Implement Teacher Led Observation Protocols
Observation protocols before the pandemic aligned with face-to-face instruction and did not have the technology components and strategies needed to support virtual learning unless campuses were already using technology to deliver instruction with the classrooms. Observation protocols must now include digital tools, collaboration features, visual supports, and differentiation techniques to better support virtual learning for students. The observations can be conducted and led by teachers to ensure teacher collective efficacy is prevalent and to enhance instructional practices and maximize virtual learning for students. Teacher-to-teacher feedback from the observation protocols can directly improve virtual learning for students and build mutual trust among colleagues.
Social Emotional Supports and Resources
Teacher leaders must be empowered to meet with their colleagues to address social-emotional needs. Educators are performing tasks they have not done before the pandemic. Teachers who are technology savvy may strive but struggle with connections to their students. Teachers without technology backgrounds may feel defeated and start to think about their retirement options.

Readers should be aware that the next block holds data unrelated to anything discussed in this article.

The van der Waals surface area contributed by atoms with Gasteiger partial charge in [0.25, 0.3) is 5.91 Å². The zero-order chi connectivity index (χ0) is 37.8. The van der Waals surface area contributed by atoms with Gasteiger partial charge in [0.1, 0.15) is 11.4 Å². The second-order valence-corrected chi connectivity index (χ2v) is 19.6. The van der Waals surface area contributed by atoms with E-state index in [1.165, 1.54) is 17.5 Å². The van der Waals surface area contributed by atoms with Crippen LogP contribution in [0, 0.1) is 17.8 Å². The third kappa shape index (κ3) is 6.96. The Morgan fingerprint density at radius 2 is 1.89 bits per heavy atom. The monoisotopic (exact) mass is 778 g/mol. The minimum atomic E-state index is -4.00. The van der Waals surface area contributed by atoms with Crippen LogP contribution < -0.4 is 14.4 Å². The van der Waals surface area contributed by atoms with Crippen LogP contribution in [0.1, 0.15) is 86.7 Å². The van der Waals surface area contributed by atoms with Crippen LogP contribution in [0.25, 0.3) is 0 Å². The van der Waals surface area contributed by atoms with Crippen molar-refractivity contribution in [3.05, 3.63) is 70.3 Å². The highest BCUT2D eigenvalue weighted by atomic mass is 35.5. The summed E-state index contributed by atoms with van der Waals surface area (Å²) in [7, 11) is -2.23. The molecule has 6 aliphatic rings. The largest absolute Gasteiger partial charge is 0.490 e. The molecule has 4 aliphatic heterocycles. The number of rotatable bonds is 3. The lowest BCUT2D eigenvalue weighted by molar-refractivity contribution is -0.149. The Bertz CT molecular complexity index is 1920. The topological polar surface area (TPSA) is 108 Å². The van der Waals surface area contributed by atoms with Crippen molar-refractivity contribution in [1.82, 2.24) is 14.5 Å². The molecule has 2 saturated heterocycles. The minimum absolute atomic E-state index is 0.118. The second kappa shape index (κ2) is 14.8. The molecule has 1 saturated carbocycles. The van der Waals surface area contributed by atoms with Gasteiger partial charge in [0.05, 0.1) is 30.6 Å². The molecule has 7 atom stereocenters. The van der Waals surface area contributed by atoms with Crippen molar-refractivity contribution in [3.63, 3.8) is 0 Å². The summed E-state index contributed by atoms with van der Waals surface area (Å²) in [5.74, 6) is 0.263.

However, with teacher leaders assisting peers, all educators can be successful. It is important for administrators to identify the strengths of their teacher leaders and ensure all staff are aware of the master teachers of technology equipment, collaboration strategies, planning, digital tools, and wellness strategies to promote social-emotional awareness. Master teachers can facilitate virtual open labs to support their peers in the specific areas they are in need of growth. The teamwork and camaraderie of teacher leaders can minimize overall staff anxiety and make a clear statement that everyone is stronger together, especially when teachers are empowered by campus administrators to lead with authenticity.
Leading during a pandemic doesn’t have to be as challenging as it may seem when systems and supports are established by administrators of a campus. Teacher leadership is happening now more than before as teachers work collaboratively for their students (Netolicky, 2020). There may not be a perfect plan for administrators to empower teacher leaders during a pandemic, as each campus is uniquely defined. Administrators should continually assess the needs of their campuses to ensure teacher leaders have the tools and resources needed to reach all students. It is imperative for administrators to continue to empower teacher leaders to improve teaching and learning. Overall, teacher leaders can continuously lead, serve, and support their peers during a pandemic and for years to come.
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Harris, A. & Jones, M. (2020). COVID-19-School leadership in disruptive times. School Leadership & Management, 40(4), 243-247. https://doi.org/10.1080/13632434.2020.1811479
Netolicky, D. M. (2020). School leadership during a pandemic: Navigating tensions. Department of Education. Murdoch University: Perth, Australia. https://doi.org/10.1108/JPCC-05-2020-0017